Can Heart Disorders be Genetic?

Can Heart Disorders be Genetic?
What is a heart disorder? The term “heart disorder” refers to various kinds of heart conditions. The most common type of heart disease is coronary artery disease. This disease affects blood flow to the heart, decreasing it. Heart disorders include a group of diseases that have an impact on blood vessels and the heart. A person may or may not experience any symptoms. Sometimes people don’t know that they have a heart disorder until they get symptoms of a heart attack, arrhythmia, or heart failure. What are the symptoms of heart disorders? Symptoms of heart disorders vary as per the type of heart disorder:
      • Symptoms of blood vessel heart disorder: The heart disease affecting blood vessels is Coronary Artery Disease. It is a very common heart condition. It affects the blood vessels that supply heart muscles. For coronary artery disease, symptoms may vary for a man and a woman. In men, symptoms most likely can be chest pain, whereas women seemingly have more symptoms along with chest pain like shortness of breath, nausea, and extreme fatigue. The symptoms of this disease include:
        • Chest pain, chest discomfort, and chest tightness.
        • Pain in the upper belly area, back, neck, jaw, or throat.
        • Shortness of breath.
        • If the blood vessels in these body areas are narrowed, then the legs or arms may experience numbness, pain, coldness, or weakness.
        Coronary artery disease may not be diagnosed until you have a heart attack, a stroke, or heart failure.
      • Symptoms due to an irregular heartbeat: The heart may beat irregularly; it may beat too slowly or too quickly. Its symptoms include:
        • Lightheadedness.
        • Fainting or near fainting.
        • Chest pain or chest discomfort.
        • Dizziness.
        • Very fast heartbeat.
        • Shortness of breath.
        • Slow heartbeat.
        • Palpitation.
      • Symptoms due to congenital heart defects: This condition, if serious, can be noticed soon. Symptoms in children include:
        • Pale skin or blue lips.
        • Swelling around the eyes, belly area, or legs.
        • In an infant, poor weight gain is due to shortness of breath during feedings.
        Less serious congenital heart defects are generally not diagnosed easily and are often diagnosed until later in childhood or during adulthood. Symptoms of non-life-threatening congenital heart disease are:
        • Getting short of breath easily during any physical activity.
        • Getting easily tired during any physical activity.
        • Swelling in hands, ankles, or feet.
      • Symptoms caused by diseased heart muscle: During the early stages of cardiomyopathy, there are no noticeable symptoms, but as the condition deteriorates, symptoms may include:
        • Fainting or lightheadedness.
        • Fatigue.
        • Feeling short of breath.
        • Waking up from sleep short of breath.
        • Irregularity in heartbeat and palpitation.
        • Swollen legs, ankles, or feet.
    • Symptoms due to heart valve problems: Heart valve disease is a valvular heart disease, and depending on which valve isn’t working appropriately, its symptoms include:
      • Fainting.
      • Chest pain.
      • Fatigue.
      • Feeling short of breath.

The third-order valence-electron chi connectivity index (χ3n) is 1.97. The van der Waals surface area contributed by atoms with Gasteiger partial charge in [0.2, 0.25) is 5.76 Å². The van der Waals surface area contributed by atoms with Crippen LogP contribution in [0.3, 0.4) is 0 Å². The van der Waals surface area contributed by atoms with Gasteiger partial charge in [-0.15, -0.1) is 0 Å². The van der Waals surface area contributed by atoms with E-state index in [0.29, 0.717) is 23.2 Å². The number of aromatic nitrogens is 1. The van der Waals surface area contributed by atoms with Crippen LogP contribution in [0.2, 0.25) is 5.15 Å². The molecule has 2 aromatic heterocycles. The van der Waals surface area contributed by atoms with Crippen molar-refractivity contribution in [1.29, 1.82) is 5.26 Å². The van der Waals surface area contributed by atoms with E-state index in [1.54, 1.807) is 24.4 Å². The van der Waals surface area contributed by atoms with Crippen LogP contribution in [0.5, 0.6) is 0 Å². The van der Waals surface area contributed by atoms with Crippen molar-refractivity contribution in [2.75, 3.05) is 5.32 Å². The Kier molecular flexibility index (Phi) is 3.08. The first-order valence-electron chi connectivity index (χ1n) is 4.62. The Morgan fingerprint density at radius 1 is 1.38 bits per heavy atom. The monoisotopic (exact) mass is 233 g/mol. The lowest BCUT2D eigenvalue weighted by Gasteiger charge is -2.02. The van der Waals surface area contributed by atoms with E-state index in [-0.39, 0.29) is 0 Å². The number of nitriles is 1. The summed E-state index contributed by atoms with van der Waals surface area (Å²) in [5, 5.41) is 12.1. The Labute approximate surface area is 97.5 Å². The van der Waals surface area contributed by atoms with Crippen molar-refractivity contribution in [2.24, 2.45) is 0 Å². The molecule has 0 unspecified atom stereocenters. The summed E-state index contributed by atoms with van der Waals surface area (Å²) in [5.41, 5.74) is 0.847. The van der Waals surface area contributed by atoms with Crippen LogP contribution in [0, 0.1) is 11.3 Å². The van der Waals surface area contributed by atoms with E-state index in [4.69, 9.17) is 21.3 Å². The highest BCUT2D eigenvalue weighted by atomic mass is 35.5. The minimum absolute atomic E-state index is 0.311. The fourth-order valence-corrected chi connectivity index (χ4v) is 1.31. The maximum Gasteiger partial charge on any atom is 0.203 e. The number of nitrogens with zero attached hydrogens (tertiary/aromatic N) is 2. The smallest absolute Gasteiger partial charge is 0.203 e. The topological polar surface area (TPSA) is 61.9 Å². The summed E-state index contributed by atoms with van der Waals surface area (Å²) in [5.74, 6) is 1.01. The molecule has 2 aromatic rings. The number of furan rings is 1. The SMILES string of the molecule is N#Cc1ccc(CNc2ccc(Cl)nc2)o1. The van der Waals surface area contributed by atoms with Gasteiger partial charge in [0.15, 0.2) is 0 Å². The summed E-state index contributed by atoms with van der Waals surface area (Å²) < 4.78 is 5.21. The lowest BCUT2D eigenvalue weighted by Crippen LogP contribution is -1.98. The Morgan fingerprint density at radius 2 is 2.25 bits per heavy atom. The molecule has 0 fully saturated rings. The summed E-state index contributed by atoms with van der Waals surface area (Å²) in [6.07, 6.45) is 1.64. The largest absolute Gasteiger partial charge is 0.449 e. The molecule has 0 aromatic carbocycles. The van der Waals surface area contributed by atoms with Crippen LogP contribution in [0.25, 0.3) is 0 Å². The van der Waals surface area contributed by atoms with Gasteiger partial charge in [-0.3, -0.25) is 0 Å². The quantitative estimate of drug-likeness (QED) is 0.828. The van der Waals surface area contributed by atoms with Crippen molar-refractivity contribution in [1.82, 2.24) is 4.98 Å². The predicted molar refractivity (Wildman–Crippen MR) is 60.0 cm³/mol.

• Swollen feet or ankles.
      • Irregular heartbeat.
      Sometimes an infection occurs in the heart valves, their inner lining, and the inner lining of the heart chambers. This infection is called Endocarditis, and its symptoms include:
      • Dry cough.
      • Changes in heartbeat.
      • Fever.
      • Shortness of breath.
      • Skin rashes at unusual spots.
      • Swelling of the legs or belly area.
      • Weakness or fatigue.
Diagnosis of an inherited heart disorder: Scientifically, every person has approximately 20,000 to 25,000 genes. Heart conditions that are inherited are caused by faulty genes. If one of our parents has faulty genes, there is a probability of 50% that we could get those genes. There may be a lot of signs and symptoms that families don’t know about genetic heart disorders. If symptoms appear, they may include:
      • Chest pain.
      • Fatigue.
      • Palpitations.
      • Feeling lightheaded.
      • Shortness of breath.
      • Sudden cardiac death, which also includes sudden infant death syndrome.
To know if the patient doesn’t have any inherited cardiovascular disease, there are various tests that the doctor will conduct. First, the doctor will conduct tests to determine the present and future risk of a person having a cardiovascular disease. The doctor will take a personal and family medical history, and ask when the symptoms started occurring, and then administer a genetic test. After that, the doctor will recommend diagnostic tests. Which may include:
      • Cardiac Catheterization.
      • CT Scan.
      • MRI.
      • Echo.
      • EKG/ECG.
      • Stress test.
Types of inherited heart disorders: By conducting tests and following the pattern of heart disorders in the family, you can figure out if some other family member may also have the same medical condition as you. Types of inherited heart disorders may also include:
      • Cardiomyopathy.
      • Cardiac amyloidosis.
      • Heart arrhythmias.
      • Cardiac tumors.
      • Heart valve disease.
      • Familial thoracic aortic aneurysm syndrome.
      • High cholesterol.
      • Pulmonary hypertension.
      • Autoimmune Disease: A condition in which your immune system mistakenly attacks your body.
To conclude, heart disorders can be genetic and can run in the family. So, if you have a heart disorder, it is better to get your family medical history checked to make sure that no other family member might have the same medical condition.

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